- Colour Harmony
- Colours can be combined in various ways, but the common harmonies are monochromatic, analogous, and complementary.
- Monochromatic harmony is developed around one hue.
- Analogous harmony refers to choosing colours on that are close to each other on the colour wheel.
- Complementary harmonies are colours that are opposite of each other on the colour wheel.
- Colours can be combined in various ways, but the common harmonies are monochromatic, analogous, and complementary.
Where your graphic will end up will determine the “Colour Mode” you want to work in. Both modes will let you choose any colour, but the modes control how screens or printers display colours. If it is going to be posted online or on a screen, you should use RGB Colour Mode. For printing, you want to use CMYK Colour mode, which is seen in magazines, cards, posters etc.
It can be really helpful when you are starting out to play around with colour schemes to help you get a sense of what sort of colour scheme you might want to use for your design. There are a number of free tools like Coolors or Adobe Color that can help you try out different schemes and easily make different harmonies (you can even see thousands of schemes made by other people).
As much as colour is an important part of a design, it is equally important to consider all of the other design elements when you are working on your project.
More Design Elements
Graphic Design Principles
Once you’ve thought about all of the different elements, it’s time to combine them into a full design. There are a few basic principles to keep in mind when you are roughing out your design for the first time (and as you are iterating on it to make it better!). They are: balance, rhythm, contrast, emphasis, and movement.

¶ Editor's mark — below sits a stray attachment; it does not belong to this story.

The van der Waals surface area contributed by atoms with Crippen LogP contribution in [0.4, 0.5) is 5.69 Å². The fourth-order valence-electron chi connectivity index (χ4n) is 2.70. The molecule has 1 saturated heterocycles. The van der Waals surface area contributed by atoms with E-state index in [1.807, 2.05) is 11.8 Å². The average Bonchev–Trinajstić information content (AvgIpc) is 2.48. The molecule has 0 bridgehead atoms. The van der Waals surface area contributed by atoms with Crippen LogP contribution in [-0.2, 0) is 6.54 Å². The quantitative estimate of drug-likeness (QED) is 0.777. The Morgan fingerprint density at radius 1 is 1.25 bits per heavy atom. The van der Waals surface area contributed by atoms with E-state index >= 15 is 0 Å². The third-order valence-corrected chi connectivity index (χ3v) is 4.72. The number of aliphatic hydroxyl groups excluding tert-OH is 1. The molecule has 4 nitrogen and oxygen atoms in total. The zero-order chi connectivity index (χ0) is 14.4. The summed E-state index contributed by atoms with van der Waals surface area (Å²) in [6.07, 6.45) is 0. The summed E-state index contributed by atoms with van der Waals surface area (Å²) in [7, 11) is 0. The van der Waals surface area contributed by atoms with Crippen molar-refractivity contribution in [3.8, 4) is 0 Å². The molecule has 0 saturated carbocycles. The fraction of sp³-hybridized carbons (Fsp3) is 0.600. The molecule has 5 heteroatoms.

Balance is the arrangement of the visual weight of objects, colours, texture, and space. Balance creates emphasis, drawing the viewers attention and dividing it into symmetrical, asymmetrical, mosaic, and radial. Visual balance is important and desirable since it provides a sense of comfort for the viewer, allows them to see all areas of the composition, and emphasizes how each part may hold interest. If a composition is unbalanced, it can give a sense of tension. The areas with the most visual weight get the most attention.
Contrast is the difference between two or more visual elements in a composition. This helps to clarify the purpose of your design by creating focal points and diverting attention to the contrasting element, while adding visual interest to a composition. Certain elements that can be used as contrast in a composition include colour, type, alignment, and size. Contrast is important since the difference between the elements makes it easier to compare and comprehend.
Emphasis is when a particular element is designed to draw the attention of a viewer. This is usually an eye-catching focal point and the area that has the most significance. Emphasis can be created by using contrasts in colour, texture, and value for the eye to be drawn to a particular area, and also by strategically placing something in the area of a composition that will draw the most attention.
Movement is the direction the viewer’s eyes naturally move around a composition. This can be created through lines, shapes, edges, colour, and patterns. Movement allows the viewer to know where to look and what to do next. The movement that is made through elements keeps visual interest and lets the viewer know of change. Some effects that create movement are blurs, curves, or the display of something already in motion (e.g. a person running).
Rhythm is the repeating elements in a composition that can unite, direct, and highlight. Rhythm can include elements that are repeating in shape, colour, tone, texture, accents, and direction. Using rhythm in a composition can create momentum and life, especially when used alongside the other principles.
File formats in the graphic design world can be overwhelming. In general, it’s best to save your files as whatever will have the most universal use. In this case, a PDF, PNG, or JPEG at the highest resolution possible. You might encounter the terms Vector and Raster when saving. A raster is an image made up of pixels, and a vector is an image made up of shapes, lines, and points. The difference is that you can always increase the scale of a vector (because it has no pixels), whereas a raster will start to show individual pixels.